October 21 2014 Latest news:
Tuesday, July 22, 2014
A proposed £148.5m road to the north of Norwich would be “the biggest piece of environmental destruction yet seen in Norfolk”, it was claimed at a public hearing today.
Objectors to the Norwich Northern Distributor Road made their views known in front of a team of planning inspectors at Norwich’s Assembly House.
The inspectors have been hearing evidence and representations which will help them decide whether they think the scheme should go ahead.
Norfolk County Council wants to build the 19.5km road from the A47 at Postwick in the east of the city to the A1067 Fakenham Road to the north-west.
The council says it will improve journey times, stop rat-running and congestion and bring an economic boost.
But at today’s hearing, which was preceded by a protest outside the Theatre Street venue, a succession of critics put their case against the road.
Among them was Andrew Cawdron, who lives in Thorpe End. He raised concerns about the council’s claims over noise from the road and said it would “degrade” the quality of life for people in the area.
He said: “My concern is that the evidence presented is sometimes contradictory and is slanted in favour of the NDR, despite some of its own evidence being to the contrary.
“It is difficult to know what to believe, other than that we are on the verge of the biggest piece of environmental destruction yet seen in Norfolk, and I must oppose it.”
Katy Jones, from the Campaign to Protect Rural England, questioned the council’s justification for the road and said the “vast majority” of the public do not want the road.
She warned it would lead to rat running in places such as Costessey, while leading to development in the countryside.
She said: “We are massively concerned about the impact on the countryside and on public access to it.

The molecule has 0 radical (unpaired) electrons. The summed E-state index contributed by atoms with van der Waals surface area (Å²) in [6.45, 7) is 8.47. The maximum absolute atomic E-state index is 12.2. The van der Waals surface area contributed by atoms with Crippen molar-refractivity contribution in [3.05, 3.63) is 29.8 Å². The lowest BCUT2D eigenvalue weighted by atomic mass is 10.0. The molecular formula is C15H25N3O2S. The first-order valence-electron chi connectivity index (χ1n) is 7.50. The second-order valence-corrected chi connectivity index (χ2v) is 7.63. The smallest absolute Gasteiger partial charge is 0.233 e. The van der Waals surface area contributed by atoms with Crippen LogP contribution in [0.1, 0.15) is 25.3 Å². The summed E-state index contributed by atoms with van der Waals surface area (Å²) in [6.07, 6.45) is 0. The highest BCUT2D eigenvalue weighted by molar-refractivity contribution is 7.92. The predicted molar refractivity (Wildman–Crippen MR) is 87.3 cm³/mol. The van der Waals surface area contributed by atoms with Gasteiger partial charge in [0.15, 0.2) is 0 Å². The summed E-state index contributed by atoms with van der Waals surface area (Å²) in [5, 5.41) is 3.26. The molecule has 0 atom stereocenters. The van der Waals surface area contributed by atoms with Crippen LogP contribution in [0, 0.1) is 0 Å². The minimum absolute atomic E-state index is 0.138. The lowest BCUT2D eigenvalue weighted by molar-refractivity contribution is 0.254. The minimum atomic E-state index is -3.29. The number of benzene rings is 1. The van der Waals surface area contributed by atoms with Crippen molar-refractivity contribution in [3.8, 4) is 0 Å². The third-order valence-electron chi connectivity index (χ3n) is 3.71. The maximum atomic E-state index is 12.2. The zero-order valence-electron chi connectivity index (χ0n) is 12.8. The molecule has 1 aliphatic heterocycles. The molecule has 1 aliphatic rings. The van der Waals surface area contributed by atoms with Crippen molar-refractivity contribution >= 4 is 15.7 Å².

“But it all comes down to why on earth do we need this road? Is this road what is necessary for Norfolk?”
Rupert Read, former Norwich city councillor and the national Green Party spokesman on transport, said the planning for the road had stymied alternative proposals and he also criticised the consultation process as being skewed in getting answers in favour of the road.
He added: “It would increase the level of carbon emissions in Norfolk and it would be profoundly irresponsible to our descendants to allow this road to go ahead.”
And Denise Carlo, a Green city councillor, speaking on behalf of the Norwich and Norfolk Transport Action Group, said the road would not reduce traffic, but generate more of it.
She said if the council was really interested in reducing traffic, it would be better off improving radial bus routes in and out of the city, such as in Sprowston Road and Wroxham Road.
The panel of inspectors are dealing with much of the issue through written submissions, but today saw the first of four open hearings this week.
Further hearings, focusing on specific issues, are scheduled for September, while there would also be hearings over land and property which would need to be compulsory purchased for the road to go ahead The inspectors have to complete their examination by December and then have three months to make a recommendation.
The transport secretary would then have three months to decide what to do, although there is the power to award an extension.
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